The billing descriptor that gets set up for you when you first open your merchant account may not accurately reflect the name of your store or brand once you finally get your eCommerce site up and running.

While most re-billing attempts won’t be derailed by a misleading billing descriptor, chargebacks resulting from customer confusion can be an even bigger problem. Once fees and other costs are accounted for, chargebacks often end up costing merchants twice as much as the original transaction. Check with your payment processor to make sure that your billing descriptors (there may be different ones for pending and finalized transactions, or for special circumstances) convey a recognizable merchant name and a valid, up-to-date customer service contact number.

Narrow Your MCC

Your Merchant Category Code (MCC) communicates to banks and card networks what type of business you’re in, which can carry implications for transaction approvals and disputes. Certain businesses are subject to (or exempt from) certain rules, so it’s very important to make sure that your MCC is accurate. You want to narrow it down as much as possible to ensure that your transactions won’t get declined because of rules that don’t actually apply to you.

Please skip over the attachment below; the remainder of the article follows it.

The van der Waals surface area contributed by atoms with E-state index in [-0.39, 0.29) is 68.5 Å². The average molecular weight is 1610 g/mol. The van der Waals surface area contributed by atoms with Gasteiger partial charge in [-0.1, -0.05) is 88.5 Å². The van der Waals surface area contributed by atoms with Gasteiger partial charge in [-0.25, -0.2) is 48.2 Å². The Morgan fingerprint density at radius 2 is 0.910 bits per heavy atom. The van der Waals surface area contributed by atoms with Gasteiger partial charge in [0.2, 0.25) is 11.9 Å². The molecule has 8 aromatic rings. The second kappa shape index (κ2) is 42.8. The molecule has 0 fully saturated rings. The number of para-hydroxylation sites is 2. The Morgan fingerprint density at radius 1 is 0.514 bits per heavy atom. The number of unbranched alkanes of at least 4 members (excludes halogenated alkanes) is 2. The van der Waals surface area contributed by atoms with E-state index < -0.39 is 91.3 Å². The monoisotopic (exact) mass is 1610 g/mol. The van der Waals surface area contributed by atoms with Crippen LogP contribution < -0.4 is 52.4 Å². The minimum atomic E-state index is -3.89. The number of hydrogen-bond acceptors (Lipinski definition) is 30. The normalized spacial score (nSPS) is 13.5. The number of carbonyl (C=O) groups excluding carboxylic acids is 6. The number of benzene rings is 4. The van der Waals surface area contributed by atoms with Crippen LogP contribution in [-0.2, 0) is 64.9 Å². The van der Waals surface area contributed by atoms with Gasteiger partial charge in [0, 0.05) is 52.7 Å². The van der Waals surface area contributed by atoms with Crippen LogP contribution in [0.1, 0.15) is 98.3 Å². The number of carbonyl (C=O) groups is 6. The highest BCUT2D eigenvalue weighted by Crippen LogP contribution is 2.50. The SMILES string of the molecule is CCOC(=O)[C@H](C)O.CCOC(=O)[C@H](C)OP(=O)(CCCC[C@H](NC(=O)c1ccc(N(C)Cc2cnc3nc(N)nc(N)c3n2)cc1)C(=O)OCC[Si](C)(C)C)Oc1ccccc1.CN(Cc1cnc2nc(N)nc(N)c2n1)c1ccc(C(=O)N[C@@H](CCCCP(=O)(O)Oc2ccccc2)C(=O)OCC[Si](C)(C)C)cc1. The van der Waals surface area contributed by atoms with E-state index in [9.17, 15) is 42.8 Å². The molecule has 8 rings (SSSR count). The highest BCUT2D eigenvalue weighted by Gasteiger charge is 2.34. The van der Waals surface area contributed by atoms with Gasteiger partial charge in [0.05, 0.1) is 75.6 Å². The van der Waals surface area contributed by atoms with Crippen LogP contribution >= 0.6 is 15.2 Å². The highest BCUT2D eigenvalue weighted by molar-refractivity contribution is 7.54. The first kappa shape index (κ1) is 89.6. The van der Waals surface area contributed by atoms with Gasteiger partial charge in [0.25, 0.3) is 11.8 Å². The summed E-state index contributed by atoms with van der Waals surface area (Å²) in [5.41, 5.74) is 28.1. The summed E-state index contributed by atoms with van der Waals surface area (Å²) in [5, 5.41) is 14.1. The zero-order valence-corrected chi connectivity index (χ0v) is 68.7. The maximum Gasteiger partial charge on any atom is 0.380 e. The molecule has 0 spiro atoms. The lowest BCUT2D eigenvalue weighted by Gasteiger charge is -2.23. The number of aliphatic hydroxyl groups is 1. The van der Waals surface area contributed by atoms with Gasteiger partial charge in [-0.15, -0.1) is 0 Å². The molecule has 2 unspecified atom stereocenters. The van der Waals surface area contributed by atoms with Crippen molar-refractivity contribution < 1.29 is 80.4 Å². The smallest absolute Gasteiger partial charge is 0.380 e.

These codes were actually created by the Internal Revenue Service to facilitate income tax reporting. The payment card industry uses them to determine risk, the applicability of certain fees, which types of cards the merchant can accept, and what evidence might be required in chargeback cases.

Your acquiring bank is responsible for assigning you an MCC. Communicate with your acquirer to make sure they’ve assigned you the most accurate and specific MCC available, otherwise you might find your transactions are being declined for completely inappropriate reasons.

Use an Account Update Service

One of the most common reasons a recurring transaction gets declined is that the cardholder’s account information is out of date. The card may have a new expiration date (or an entirely new number), or the billing address may have charged. Whatever the scenario is, responsible merchants and payment processors won’t accept a transaction where key validating information doesn’t match.